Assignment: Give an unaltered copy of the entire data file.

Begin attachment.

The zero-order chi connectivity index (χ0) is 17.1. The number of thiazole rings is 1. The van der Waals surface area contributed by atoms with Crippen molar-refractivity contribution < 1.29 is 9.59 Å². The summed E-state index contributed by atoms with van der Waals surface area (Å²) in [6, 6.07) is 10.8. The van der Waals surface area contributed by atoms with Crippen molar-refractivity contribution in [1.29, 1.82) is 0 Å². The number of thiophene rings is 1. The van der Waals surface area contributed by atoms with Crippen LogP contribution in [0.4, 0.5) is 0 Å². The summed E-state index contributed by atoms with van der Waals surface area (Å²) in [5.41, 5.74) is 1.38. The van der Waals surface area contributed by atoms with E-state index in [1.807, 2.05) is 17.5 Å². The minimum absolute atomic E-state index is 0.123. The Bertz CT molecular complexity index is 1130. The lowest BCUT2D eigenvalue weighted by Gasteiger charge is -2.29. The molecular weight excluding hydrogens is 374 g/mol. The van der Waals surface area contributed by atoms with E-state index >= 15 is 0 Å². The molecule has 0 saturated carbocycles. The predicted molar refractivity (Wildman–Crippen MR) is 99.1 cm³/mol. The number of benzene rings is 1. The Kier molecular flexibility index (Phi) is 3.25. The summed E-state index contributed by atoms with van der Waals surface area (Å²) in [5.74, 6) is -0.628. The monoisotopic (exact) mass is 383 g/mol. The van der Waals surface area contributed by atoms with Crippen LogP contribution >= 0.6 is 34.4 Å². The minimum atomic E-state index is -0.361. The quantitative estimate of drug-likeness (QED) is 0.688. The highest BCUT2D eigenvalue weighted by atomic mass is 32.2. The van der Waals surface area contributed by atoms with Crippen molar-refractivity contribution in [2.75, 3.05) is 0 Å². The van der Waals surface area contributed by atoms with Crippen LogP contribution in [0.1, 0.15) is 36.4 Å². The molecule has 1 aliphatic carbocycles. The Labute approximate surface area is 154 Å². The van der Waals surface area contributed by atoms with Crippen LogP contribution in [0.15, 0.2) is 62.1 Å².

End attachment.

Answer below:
The zero-order chi connectivity index (χ0) is 17.1. The number of thiazole rings is 1. The van der Waals surface area contributed by atoms with Crippen molar-refractivity contribution < 1.29 is 9.59 Å². The summed E-state index contributed by atoms with van der Waals surface area (Å²) in [6, 6.07) is 10.8. The van der Waals surface area contributed by atoms with Crippen molar-refractivity contribution in [1.29, 1.82) is 0 Å². The number of thiophene rings is 1. The van der Waals surface area contributed by atoms with Crippen LogP contribution in [0.4, 0.5) is 0 Å². The summed E-state index contributed by atoms with van der Waals surface area (Å²) in [5.41, 5.74) is 1.38. The van der Waals surface area contributed by atoms with E-state index in [1.807, 2.05) is 17.5 Å². The minimum absolute atomic E-state index is 0.123. The Bertz CT molecular complexity index is 1130. The lowest BCUT2D eigenvalue weighted by Gasteiger charge is -2.29. The molecular weight excluding hydrogens is 374 g/mol. The van der Waals surface area contributed by atoms with E-state index >= 15 is 0 Å². The molecule has 0 saturated carbocycles. The predicted molar refractivity (Wildman–Crippen MR) is 99.1 cm³/mol. The number of benzene rings is 1. The Kier molecular flexibility index (Phi) is 3.25. The summed E-state index contributed by atoms with van der Waals surface area (Å²) in [5.74, 6) is -0.628. The monoisotopic (exact) mass is 383 g/mol. The van der Waals surface area contributed by atoms with Crippen LogP contribution >= 0.6 is 34.4 Å². The minimum atomic E-state index is -0.361. The quantitative estimate of drug-likeness (QED) is 0.688. The highest BCUT2D eigenvalue weighted by atomic mass is 32.2. The van der Waals surface area contributed by atoms with Crippen molar-refractivity contribution in [2.75, 3.05) is 0 Å². The van der Waals surface area contributed by atoms with Crippen LogP contribution in [0.1, 0.15) is 36.4 Å². The molecule has 1 aliphatic carbocycles. The Labute approximate surface area is 154 Å². The van der Waals surface area contributed by atoms with Crippen LogP contribution in [0.15, 0.2) is 62.1 Å².